Drawing Lines and hiding Staves in Dorico

Just getting the hang of Dorico (coming from Finale) and absolutely loving it. There are a few key things keeping me from actually making the switch for my professional work. I know the team is still working on the program but it would be absolutely key for me to add the following (also if anyone knows a way to achieve any of this let me know!)

  1. A way to draw doted lines or lines with arrows to show gradual change (in Finale this takes seconds).

  2. A way to draw glissando lines that don’t have to be connected on both ends (drawing a more complex glissando curve that may go up and down within a measure of a held note (again, takes seconds in Finale).

  3. A way to hide staves when they’re not in use. I love the idea of having ‘players’ that can play multiple instruments in a score, but I don’t always want all those instruments to be displayed in the score.

  4. A simple way to notate the use of looping pedals. I realize I’m in the minority here, but I think the lack of ability of the program to adapt to specific needs (like looping) is evidence of it’s need for much more creative functionality that isn’t rooted in straight ahead, this note goes to that note notation technique. I’ve figured out a pretty ok/ fast way of notating looping in Finale, but with the current limitations of Dorico (especially not being able to draw lines!) it’s basically impossible.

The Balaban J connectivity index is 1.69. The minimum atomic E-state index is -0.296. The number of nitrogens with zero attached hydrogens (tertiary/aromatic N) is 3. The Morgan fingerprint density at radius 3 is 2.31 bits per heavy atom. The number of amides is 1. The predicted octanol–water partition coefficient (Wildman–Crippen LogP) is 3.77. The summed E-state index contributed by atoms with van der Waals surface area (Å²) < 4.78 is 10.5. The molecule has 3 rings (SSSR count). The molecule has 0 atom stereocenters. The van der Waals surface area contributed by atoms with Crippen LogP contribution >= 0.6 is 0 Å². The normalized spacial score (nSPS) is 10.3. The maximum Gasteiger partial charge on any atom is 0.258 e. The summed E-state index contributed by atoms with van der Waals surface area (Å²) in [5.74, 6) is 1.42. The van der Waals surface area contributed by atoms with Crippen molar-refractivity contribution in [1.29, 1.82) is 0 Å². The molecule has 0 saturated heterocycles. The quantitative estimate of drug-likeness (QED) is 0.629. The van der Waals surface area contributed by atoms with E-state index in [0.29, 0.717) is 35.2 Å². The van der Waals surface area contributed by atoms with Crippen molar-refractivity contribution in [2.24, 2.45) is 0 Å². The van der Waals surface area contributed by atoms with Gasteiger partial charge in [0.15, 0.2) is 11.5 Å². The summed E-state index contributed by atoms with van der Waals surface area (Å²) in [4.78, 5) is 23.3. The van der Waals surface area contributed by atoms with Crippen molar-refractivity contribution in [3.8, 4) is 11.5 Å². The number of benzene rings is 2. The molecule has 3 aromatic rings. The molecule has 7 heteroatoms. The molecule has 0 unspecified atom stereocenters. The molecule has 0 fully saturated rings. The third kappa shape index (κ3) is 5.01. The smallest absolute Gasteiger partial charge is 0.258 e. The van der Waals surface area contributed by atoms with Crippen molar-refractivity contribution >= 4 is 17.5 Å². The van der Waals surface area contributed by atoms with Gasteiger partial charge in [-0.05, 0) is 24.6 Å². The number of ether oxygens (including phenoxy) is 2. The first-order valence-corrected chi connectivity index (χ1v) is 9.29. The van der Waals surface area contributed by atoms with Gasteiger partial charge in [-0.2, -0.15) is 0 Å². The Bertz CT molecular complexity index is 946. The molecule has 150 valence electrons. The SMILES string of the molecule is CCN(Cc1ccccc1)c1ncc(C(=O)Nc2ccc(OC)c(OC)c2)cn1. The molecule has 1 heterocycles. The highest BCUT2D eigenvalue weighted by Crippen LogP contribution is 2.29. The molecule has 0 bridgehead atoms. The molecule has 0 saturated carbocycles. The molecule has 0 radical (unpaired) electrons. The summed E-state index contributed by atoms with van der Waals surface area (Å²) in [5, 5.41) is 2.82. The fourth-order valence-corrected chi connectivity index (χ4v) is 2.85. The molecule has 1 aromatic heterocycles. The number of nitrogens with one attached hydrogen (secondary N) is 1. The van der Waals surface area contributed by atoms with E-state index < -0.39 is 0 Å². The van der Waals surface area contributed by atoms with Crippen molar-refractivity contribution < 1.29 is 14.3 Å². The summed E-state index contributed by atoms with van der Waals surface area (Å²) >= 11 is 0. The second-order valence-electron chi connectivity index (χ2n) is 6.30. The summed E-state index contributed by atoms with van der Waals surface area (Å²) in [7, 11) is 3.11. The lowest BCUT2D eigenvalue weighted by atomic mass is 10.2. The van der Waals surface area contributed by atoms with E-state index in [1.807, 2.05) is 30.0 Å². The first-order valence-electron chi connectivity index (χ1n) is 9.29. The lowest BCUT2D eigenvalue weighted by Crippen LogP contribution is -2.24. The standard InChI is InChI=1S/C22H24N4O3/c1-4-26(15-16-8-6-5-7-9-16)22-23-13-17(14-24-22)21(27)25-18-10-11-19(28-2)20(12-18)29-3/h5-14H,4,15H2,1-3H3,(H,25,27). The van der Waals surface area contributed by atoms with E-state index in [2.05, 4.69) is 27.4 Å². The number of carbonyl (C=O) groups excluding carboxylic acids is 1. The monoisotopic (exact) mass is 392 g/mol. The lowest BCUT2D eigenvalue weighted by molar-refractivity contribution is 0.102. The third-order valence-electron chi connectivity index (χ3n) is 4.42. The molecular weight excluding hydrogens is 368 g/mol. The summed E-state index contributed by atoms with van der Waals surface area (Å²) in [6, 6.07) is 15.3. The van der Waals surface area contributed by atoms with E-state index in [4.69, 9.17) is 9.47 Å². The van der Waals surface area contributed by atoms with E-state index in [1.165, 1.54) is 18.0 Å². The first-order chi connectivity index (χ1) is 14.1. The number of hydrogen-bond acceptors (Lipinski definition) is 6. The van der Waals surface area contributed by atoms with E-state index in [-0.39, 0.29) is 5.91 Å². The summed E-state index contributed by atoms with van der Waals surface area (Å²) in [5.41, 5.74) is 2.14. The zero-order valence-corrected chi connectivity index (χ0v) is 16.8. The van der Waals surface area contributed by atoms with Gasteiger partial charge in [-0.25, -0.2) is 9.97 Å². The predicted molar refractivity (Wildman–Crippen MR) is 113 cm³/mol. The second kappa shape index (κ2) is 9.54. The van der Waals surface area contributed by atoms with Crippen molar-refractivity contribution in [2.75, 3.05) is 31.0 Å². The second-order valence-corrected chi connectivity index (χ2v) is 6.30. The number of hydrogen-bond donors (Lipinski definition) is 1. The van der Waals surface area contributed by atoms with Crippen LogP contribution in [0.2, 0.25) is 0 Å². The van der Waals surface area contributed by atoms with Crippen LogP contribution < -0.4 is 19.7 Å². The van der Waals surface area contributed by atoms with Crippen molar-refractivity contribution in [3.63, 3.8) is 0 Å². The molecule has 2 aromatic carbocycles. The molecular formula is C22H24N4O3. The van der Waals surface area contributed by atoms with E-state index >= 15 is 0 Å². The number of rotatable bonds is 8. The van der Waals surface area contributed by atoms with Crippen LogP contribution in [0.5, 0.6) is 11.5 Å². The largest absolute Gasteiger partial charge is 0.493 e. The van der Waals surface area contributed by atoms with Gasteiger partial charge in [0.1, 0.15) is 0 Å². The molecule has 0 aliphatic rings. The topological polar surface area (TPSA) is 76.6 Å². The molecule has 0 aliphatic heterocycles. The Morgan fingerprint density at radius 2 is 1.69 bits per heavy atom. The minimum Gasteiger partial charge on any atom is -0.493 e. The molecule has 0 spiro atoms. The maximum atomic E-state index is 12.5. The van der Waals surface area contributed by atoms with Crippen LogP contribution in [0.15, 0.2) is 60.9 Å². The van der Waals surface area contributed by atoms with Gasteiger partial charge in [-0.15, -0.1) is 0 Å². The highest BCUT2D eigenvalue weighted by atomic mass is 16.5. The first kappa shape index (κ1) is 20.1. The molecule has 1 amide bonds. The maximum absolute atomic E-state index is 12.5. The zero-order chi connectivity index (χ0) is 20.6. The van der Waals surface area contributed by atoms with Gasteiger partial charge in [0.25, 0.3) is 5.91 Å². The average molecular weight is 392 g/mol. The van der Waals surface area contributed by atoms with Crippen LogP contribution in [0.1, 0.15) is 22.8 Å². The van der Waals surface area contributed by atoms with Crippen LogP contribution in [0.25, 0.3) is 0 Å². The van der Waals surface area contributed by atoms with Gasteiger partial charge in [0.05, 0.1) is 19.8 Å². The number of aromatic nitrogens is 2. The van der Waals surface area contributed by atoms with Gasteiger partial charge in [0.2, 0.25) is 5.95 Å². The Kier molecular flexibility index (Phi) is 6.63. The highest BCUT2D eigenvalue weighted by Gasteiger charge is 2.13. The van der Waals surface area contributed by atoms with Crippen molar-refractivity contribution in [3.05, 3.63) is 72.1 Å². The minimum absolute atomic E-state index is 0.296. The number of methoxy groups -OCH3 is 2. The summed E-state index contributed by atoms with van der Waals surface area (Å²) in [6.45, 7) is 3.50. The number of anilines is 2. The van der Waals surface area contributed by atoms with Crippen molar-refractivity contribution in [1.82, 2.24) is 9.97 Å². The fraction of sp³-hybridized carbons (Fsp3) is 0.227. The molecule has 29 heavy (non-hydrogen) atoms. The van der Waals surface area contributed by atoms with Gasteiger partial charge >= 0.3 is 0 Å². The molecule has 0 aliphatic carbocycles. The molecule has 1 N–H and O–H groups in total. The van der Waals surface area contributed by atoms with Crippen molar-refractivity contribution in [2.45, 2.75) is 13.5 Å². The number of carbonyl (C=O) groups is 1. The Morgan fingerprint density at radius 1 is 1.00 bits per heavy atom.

Thanks so much! Keep up the good work, I’ll keep checking in with the program as it gets built out, crossing fingers some of this is addressed soon!

You can hide empty staves in Layout Options > Vertical Spacing > Hide Empty Staves.

As for the rest, it’s functionality that is more than likely planned but hasn’t found its way to fruition yet.

What are looping pedals? Is that a harp technique, a piano technique, or something else?

Not the OP (obviously), but I took it as referring to looping by electronic means, like one would’ve done with tape delays in the old days or with hardware loop machines today — the kinds of independent repetition that Lutoslawski, to mention one, already did in notation quite some time ago. Dorico already does this better by way of its management of independent time signatures and barlines, but something as seemingly trivial as the ability to draw lines in relation to musical content is holding this kind of notation back as of now.